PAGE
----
The Morning File: A fake chat with a fictional NRA member
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The National Rifle Association put out a news release last week showing results of a survey of its membership. It carried the headline: "91 Percent of NRA Members Support Laws to Stop Mentally Ill from Acquiring Firearms."
On one level, this is reassuring. Everyone loves to gang up on the poor old NRA, suggesting it's full of a bunch of self-centered, narrow-minded, overly testosteroned dudes more concerned with their rights than people's safety. Clearly, now, that's not true, based on the vast majority of them opposing the possibility that commissaries of insane asylums could be stocked with semi-automatic weapons in addition to gum and candy.
Then again, the other 9 percent of NRA members are intriguing. In a scientific survey of 1,000 in the association, about 90 members not only opposed any ban on sale of firearms between private citizens or a requirement that gun owners register with the federal government, but made clear they just can't tolerate denying mentally ill people the right to bear arms.
I wanted to talk to an NRA member who could articulate this viewpoint. I intended to go inside Western Psychiatric Institute & Clinic and find someone, but I found out upon arrival that it has all these ridiculous restrictions on letting visitors stroll inside ever since a schizophrenic man used two handguns last March to shoot up the place and kill a WPIC staff member. (I hate it when the actions of a crazed killer are held against the rest of us, many of whom are not crazed killers.)
I wasn't sure where else in Oakland to find a gun-rights supporter standing up on behalf of the mentally ill, as the neighborhood's filled with all these effete university intellectuals who are too busy listening to NPR and watching the BBC to join the NRA.
So I did what all journalists do in such situations -- I just made a person up.
I entered a watering hole and carried on an imaginary conversation with a friendly fellow I wished was on the stool next to me. I pictured him wearing an NRA cap and responding eagerly to me when I asked if he'd participated in the recent survey ...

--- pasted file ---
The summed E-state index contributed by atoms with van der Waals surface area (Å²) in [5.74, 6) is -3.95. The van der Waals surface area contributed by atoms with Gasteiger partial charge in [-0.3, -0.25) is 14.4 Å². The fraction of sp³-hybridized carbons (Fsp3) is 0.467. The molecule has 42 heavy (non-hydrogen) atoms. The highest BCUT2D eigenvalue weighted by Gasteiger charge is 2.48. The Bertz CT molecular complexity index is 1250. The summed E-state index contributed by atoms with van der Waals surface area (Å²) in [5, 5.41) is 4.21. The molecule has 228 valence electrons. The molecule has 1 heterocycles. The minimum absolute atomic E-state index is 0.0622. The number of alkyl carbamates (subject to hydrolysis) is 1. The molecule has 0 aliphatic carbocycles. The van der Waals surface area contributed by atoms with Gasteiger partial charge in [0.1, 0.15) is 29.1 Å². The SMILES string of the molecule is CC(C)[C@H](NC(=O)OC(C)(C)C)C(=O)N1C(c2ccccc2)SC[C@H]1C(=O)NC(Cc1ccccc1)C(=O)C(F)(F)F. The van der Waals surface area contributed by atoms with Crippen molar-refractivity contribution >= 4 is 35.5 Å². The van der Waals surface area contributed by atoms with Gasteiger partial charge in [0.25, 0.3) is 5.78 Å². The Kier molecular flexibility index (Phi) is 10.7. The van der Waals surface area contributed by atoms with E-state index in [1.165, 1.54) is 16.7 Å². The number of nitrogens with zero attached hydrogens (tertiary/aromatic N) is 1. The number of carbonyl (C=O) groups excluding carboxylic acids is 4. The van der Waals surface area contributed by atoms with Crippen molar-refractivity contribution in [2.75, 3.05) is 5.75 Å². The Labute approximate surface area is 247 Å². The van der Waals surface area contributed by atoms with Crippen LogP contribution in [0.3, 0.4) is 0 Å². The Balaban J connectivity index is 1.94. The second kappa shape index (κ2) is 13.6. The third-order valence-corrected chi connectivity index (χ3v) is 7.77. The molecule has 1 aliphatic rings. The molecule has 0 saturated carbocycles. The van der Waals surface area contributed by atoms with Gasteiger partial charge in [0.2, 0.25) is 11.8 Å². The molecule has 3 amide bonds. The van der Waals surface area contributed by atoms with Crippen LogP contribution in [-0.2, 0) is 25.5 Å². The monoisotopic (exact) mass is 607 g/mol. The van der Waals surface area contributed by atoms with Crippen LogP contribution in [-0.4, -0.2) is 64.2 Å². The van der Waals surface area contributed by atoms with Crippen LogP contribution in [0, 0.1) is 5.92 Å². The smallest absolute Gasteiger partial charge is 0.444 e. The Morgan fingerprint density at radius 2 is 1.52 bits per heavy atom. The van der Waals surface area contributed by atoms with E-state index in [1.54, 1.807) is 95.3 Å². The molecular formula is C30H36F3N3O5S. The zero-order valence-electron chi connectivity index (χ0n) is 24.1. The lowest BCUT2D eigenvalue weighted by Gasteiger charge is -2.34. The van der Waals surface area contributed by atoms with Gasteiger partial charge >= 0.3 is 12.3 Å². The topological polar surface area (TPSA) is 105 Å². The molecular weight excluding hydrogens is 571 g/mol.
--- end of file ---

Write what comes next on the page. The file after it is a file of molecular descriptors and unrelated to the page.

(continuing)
• • •
"Hell, yes, I did!" he said, a bit too enthusiastically. "I wanted to make sure people knew we weren't going to lie down and have our rights trampled by the likes of Fidel Obama. No one's going to keep guns out of the hands of me or my cousin Earl."
"Cousin Earl? You clearly look yourself like a person I wouldn't worry about walking into my workplace or my kids' school carrying a semi-automatic weapon or other tools of mass destruction, which I trust you wouldn't use. But what's Earl's story?"
"Aw, he's all right, as long as he remembers to take his medication -- he's just had a few problems people give him a hard time about. Things of a bipolar, depressive nature, with some paranoia thrown in for good measure, but he wouldn't feel so paranoid if he didn't have to worry about people denying him rifles and guns."
"So it's a circular thing? He's paranoid because people deny him weapons, and people want to deny him weapons because he's paranoid?"
"There you go, buddy! You see my point exactly, and the unfairness of it all. It's what we call Heston's Paradox. And I'll fight with every ounce of my strength to prevent this kind of discrimination against people like Earl. Civil rights for all, I say, especially unfortunate people who can't control what they do, through no fault of their own."
"But could there be some circumstance, anything at all, where the government would properly deny someone's -- but not Earl's -- right to a gun?"
"Oh, yeah, I'd be against allowing guns to any communists. That could be dangerous. Or to known terrorists -- well, some known terrorists. It's probably not right to penalize them all for actions of a few. This is still America, after all."
I had to agree with him -- on a hypothetical basis, of course, since he wasn't real. But I admired his commitment to his would-be cousin's rights.
Federal law prohibits anyone from selling a firearm to a person who "has been adjudicated as a mental defective," and that term sounds a bit too repugnant to accept as part of a law. Pennsylvania law bars possession by anyone who has been deemed incompetent or involuntarily committed to a mental institution.
If some NRA members -- a proud but lonely 9 percent -- keep up the good fight, maybe all that can change someday.
First Published January 28, 2013 12:00 am